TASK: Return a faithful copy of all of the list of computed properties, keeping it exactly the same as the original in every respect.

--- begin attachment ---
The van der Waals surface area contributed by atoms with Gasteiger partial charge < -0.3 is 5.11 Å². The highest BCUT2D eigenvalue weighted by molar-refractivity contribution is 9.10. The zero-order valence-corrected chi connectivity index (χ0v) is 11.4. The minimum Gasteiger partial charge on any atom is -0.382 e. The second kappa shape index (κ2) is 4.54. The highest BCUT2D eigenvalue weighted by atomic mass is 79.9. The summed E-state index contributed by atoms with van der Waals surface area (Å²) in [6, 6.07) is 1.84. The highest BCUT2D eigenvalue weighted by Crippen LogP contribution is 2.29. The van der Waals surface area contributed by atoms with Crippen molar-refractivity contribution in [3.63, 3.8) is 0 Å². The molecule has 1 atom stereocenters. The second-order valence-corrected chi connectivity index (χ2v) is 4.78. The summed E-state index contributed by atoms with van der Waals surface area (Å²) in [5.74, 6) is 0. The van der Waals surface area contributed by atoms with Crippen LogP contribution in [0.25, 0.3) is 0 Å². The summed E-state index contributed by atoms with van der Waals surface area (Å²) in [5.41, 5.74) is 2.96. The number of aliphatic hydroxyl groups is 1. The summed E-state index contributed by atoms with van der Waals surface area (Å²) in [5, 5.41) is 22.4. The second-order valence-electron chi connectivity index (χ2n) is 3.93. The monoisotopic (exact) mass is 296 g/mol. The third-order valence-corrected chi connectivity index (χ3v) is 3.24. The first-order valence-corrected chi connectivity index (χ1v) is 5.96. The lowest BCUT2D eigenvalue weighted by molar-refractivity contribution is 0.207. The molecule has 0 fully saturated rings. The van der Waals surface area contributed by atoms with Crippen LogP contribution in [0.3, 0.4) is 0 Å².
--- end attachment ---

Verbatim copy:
The van der Waals surface area contributed by atoms with Gasteiger partial charge < -0.3 is 5.11 Å². The highest BCUT2D eigenvalue weighted by molar-refractivity contribution is 9.10. The zero-order valence-corrected chi connectivity index (χ0v) is 11.4. The minimum Gasteiger partial charge on any atom is -0.382 e. The second kappa shape index (κ2) is 4.54. The highest BCUT2D eigenvalue weighted by atomic mass is 79.9. The summed E-state index contributed by atoms with van der Waals surface area (Å²) in [6, 6.07) is 1.84. The highest BCUT2D eigenvalue weighted by Crippen LogP contribution is 2.29. The van der Waals surface area contributed by atoms with Crippen molar-refractivity contribution in [3.63, 3.8) is 0 Å². The molecule has 1 atom stereocenters. The second-order valence-corrected chi connectivity index (χ2v) is 4.78. The summed E-state index contributed by atoms with van der Waals surface area (Å²) in [5.74, 6) is 0. The van der Waals surface area contributed by atoms with Crippen LogP contribution in [0.25, 0.3) is 0 Å². The summed E-state index contributed by atoms with van der Waals surface area (Å²) in [5.41, 5.74) is 2.96. The number of aliphatic hydroxyl groups is 1. The summed E-state index contributed by atoms with van der Waals surface area (Å²) in [5, 5.41) is 22.4. The second-order valence-electron chi connectivity index (χ2n) is 3.93. The monoisotopic (exact) mass is 296 g/mol. The third-order valence-corrected chi connectivity index (χ3v) is 3.24. The first-order valence-corrected chi connectivity index (χ1v) is 5.96. The lowest BCUT2D eigenvalue weighted by molar-refractivity contribution is 0.207. The molecule has 0 fully saturated rings. The van der Waals surface area contributed by atoms with Crippen LogP contribution in [0.3, 0.4) is 0 Å².